There already exists for persons interested in further pursuit of material concerning white-collar crime that most useful of all tools, a thorough, intelligently drawn bibliography. It was prepared by Dorothy Campbell Tompkins of the Institute of Governmental Studies, University of California, Berkeley, and published by the institute under the title White Collar Crime--A Bibliography in February, 1967. Mrs. Tompkins undertook her compilation on assignment for the President's Commission on Law Enforcement and Administration of Justice.
The Foreword note to the Tompkins bibliography by Dwight Waldo, director of the Institute of Governmental Studies, provides a sense of its mission and importance:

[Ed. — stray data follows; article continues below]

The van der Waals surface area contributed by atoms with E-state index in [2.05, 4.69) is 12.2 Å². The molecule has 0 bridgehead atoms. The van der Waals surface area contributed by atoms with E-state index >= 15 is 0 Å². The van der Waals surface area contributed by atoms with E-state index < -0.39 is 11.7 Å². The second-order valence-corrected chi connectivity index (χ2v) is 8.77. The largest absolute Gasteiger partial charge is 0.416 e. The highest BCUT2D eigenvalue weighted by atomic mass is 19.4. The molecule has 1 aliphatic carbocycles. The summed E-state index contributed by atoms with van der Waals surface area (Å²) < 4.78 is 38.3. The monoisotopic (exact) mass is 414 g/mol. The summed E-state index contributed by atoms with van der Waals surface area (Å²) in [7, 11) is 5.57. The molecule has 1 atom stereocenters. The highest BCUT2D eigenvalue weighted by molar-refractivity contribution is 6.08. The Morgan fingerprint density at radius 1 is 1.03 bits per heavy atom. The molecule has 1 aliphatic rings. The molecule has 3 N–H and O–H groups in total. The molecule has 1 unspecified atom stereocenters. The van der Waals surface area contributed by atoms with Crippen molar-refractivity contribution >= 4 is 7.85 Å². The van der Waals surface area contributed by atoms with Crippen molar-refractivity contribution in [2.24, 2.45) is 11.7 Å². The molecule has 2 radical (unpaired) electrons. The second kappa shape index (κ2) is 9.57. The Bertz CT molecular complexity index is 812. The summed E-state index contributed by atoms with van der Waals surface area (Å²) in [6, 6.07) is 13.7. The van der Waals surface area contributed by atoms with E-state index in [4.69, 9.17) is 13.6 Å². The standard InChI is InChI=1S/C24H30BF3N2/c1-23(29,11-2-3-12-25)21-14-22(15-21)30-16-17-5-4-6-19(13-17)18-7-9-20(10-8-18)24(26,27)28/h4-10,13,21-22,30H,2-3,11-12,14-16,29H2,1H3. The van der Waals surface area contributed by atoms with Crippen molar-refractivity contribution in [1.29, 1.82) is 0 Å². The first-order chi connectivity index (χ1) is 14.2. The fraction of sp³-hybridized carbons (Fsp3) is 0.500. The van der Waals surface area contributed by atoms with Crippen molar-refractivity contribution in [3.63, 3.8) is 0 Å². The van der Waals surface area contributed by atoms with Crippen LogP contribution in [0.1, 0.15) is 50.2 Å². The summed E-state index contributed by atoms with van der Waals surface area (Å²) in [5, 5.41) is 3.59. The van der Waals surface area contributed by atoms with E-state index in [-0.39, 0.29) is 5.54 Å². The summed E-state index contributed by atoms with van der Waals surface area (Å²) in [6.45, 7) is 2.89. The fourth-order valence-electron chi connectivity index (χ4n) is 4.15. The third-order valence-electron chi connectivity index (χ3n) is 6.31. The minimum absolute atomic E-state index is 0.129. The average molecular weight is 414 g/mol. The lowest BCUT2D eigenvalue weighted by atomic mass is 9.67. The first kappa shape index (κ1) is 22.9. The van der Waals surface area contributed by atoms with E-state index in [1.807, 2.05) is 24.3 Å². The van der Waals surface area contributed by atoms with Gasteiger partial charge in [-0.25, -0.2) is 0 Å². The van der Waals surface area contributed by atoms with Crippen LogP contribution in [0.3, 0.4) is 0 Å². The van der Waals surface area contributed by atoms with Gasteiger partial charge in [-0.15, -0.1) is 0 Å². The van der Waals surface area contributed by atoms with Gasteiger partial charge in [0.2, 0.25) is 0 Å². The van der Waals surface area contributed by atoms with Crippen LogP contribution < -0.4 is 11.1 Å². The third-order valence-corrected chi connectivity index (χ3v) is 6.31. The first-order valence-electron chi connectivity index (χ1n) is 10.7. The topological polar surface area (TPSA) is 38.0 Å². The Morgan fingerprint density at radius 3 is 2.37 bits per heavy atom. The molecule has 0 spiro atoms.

It is a probing, exploratory, and original effort. For "white-collar crime" has, since the coining of the term, been more a point of view, an accusation and hypothesis, than a recognizable and accepted area of criminality and criminal law. Mrs. Tompkins has wrestled with the problems of definition and has covered a wide-ranging literature in specifying and probing the relevant categories.